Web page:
In any case, Pope Leo put the Carolingian prepuce in the Lateran Basilica with his other assorted relics, where it stayed until 1527, when Rome was sacked by the armies of the Holy Roman Empire. (Yes, the Holy Roman Empire sacked its own nominal capital. It’s… a long story.) During the siege, the prepuce was apparently stolen by an unnamed German soldier, who only made it 47 miles with it before he was captured in the tiny Italian town of Calcata. He hid it in his prison cell, but it was discovered 30 years later, at which point the town was allegedly beset with an outpouring of miracles, such as violent freak storms and a heavily perfumed fog, both of which seem to set the bar for “miracle” pretty low, but I guess no one asked me.
By this point, most of the competing Holy Prepuces had been either lost or destroyed in the social upheaval of the Reformation, and the Vatican granted a degree of approval to Calcata’s prepuce, offering a 10-year indulgence to anyone who made a pilgrimage to see it. This went great until Rome remembered that—oops—they’d had a whole other Holy Prepuce right there in Rome the whole time.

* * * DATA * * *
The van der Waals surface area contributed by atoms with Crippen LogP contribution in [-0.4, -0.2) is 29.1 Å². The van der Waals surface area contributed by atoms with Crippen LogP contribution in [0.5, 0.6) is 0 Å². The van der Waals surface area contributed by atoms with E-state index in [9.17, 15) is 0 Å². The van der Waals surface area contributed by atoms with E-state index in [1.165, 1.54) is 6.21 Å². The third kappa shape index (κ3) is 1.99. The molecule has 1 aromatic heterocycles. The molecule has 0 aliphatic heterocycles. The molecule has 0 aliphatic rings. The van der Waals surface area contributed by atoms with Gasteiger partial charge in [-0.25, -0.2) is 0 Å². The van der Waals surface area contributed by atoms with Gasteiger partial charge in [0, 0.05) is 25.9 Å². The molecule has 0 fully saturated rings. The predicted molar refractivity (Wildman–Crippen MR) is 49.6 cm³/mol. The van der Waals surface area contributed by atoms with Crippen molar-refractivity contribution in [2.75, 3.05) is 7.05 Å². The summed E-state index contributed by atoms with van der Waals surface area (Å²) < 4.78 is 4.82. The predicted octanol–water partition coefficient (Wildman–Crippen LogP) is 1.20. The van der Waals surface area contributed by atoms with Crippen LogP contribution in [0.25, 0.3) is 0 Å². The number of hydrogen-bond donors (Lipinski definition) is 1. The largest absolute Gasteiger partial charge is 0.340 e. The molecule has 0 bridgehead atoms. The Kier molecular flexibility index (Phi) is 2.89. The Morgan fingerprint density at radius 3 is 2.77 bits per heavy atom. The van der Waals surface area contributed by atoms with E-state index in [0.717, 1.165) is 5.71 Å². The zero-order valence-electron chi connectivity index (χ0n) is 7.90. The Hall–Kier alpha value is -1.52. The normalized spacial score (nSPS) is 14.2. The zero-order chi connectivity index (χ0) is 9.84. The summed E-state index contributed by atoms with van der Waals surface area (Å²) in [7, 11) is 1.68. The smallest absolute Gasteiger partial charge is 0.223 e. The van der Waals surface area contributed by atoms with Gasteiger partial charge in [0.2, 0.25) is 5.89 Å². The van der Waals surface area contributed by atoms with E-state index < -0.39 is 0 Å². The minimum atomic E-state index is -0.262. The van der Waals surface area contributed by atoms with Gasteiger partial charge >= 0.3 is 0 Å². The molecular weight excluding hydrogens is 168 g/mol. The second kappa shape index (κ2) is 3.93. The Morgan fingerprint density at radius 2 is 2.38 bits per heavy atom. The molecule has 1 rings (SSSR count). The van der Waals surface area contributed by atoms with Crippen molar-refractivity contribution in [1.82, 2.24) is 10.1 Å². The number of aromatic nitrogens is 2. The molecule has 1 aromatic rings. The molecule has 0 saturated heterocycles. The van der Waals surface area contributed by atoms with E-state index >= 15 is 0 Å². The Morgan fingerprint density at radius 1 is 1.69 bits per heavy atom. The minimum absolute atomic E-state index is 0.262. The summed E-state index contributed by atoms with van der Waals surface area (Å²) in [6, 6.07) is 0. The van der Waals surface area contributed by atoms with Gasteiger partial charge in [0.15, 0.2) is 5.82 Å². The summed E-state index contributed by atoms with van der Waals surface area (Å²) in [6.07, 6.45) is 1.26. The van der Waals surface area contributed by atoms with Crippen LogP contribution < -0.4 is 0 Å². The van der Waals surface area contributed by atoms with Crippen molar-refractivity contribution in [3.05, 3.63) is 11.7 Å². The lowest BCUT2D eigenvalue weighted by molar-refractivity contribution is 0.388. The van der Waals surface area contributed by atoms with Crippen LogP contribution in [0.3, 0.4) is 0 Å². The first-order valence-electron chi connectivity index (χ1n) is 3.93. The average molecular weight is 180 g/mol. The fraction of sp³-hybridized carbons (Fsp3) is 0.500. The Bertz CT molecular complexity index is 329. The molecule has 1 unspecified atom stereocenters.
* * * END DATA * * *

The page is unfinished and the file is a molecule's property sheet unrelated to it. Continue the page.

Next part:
By now, though, it was the turn of the 20th century and Freud was becoming a thing, so the whole affair was getting a little embarrassing. In 1962, Pope John XXIII officially changed the January 1 “Feast of the Circumcision of Our Lord” to the decidedly-less-phallic-sounding “Octave of the Nativity,” hoping that would put an end to things once and for all.
He was, of course, wrong. The people of Calcata continued to parade through the streets with the prepuce every January 1 almost until Return of the Jedi hit theaters. But in 1983, the local priest, Fr. Dario Magnoni, announced that there would be no parade henceforth—the prepuce had been stolen.
Now, I know what you’re thinking: Who would steal such a thing, except for possibly a time traveler from the Middle Ages? I’m not going to take sides, but at least one journalist is pretty convinced it was actually the Vatican itself. After all, they had been trying to get people to let the thing go for almost a century at that point—and some eyewitnesses claim Fr. Magnoni made a very suspicious trip to Rome the day before he made the announcement.
I‘m not Dan Brown, so I don’t know if I buy it. But if the Vatican did take back the prepuce, I can’t say I blame them for doing what they had to do to stamp out the silliness and juvenilia surrounding relics. After all, what relics should point to is the truth that every inch of our bodies has been washed clean in Christ’s blood and will be raised again on the last day—and it’s just too bad when that gets drowned out in giggles.
The upshot? Maybe we’ll see the prepuce again some day—y’know, after you guys grow up.